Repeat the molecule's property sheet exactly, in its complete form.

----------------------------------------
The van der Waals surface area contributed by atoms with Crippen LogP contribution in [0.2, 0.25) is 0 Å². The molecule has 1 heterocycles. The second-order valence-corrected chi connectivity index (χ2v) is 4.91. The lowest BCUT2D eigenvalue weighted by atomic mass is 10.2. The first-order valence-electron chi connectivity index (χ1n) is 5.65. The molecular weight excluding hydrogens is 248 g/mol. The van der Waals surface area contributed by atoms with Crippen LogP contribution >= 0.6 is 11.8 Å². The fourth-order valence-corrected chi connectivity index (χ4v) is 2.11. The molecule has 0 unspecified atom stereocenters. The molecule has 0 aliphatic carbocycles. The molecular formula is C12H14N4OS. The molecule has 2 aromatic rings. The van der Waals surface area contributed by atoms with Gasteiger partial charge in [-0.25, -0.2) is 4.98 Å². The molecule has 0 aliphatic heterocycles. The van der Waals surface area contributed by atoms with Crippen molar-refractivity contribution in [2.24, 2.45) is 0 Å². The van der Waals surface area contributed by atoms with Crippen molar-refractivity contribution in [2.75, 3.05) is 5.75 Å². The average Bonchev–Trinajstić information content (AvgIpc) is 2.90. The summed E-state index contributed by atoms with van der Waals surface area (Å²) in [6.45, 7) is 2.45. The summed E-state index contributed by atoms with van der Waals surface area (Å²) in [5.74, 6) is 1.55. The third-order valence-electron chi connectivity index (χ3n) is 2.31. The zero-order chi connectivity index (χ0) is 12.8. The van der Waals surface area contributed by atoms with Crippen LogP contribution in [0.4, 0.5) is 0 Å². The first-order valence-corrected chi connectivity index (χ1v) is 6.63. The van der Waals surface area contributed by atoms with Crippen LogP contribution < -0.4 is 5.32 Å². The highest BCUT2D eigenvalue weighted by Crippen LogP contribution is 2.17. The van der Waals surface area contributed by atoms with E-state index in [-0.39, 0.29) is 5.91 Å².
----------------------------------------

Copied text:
The van der Waals surface area contributed by atoms with Crippen LogP contribution in [0.2, 0.25) is 0 Å². The molecule has 1 heterocycles. The second-order valence-corrected chi connectivity index (χ2v) is 4.91. The lowest BCUT2D eigenvalue weighted by atomic mass is 10.2. The first-order valence-electron chi connectivity index (χ1n) is 5.65. The molecular weight excluding hydrogens is 248 g/mol. The van der Waals surface area contributed by atoms with Crippen LogP contribution >= 0.6 is 11.8 Å². The fourth-order valence-corrected chi connectivity index (χ4v) is 2.11. The molecule has 0 unspecified atom stereocenters. The molecule has 0 aliphatic carbocycles. The molecular formula is C12H14N4OS. The molecule has 2 aromatic rings. The van der Waals surface area contributed by atoms with Gasteiger partial charge in [-0.25, -0.2) is 4.98 Å². The molecule has 0 aliphatic heterocycles. The van der Waals surface area contributed by atoms with Crippen molar-refractivity contribution in [2.24, 2.45) is 0 Å². The van der Waals surface area contributed by atoms with Crippen molar-refractivity contribution in [2.75, 3.05) is 5.75 Å². The average Bonchev–Trinajstić information content (AvgIpc) is 2.90. The summed E-state index contributed by atoms with van der Waals surface area (Å²) in [6.45, 7) is 2.45. The summed E-state index contributed by atoms with van der Waals surface area (Å²) in [5.74, 6) is 1.55. The third-order valence-electron chi connectivity index (χ3n) is 2.31. The zero-order chi connectivity index (χ0) is 12.8. The van der Waals surface area contributed by atoms with Crippen LogP contribution in [0.4, 0.5) is 0 Å². The first-order valence-corrected chi connectivity index (χ1v) is 6.63. The van der Waals surface area contributed by atoms with Crippen LogP contribution < -0.4 is 5.32 Å². The highest BCUT2D eigenvalue weighted by Crippen LogP contribution is 2.17. The van der Waals surface area contributed by atoms with E-state index in [-0.39, 0.29) is 5.91 Å².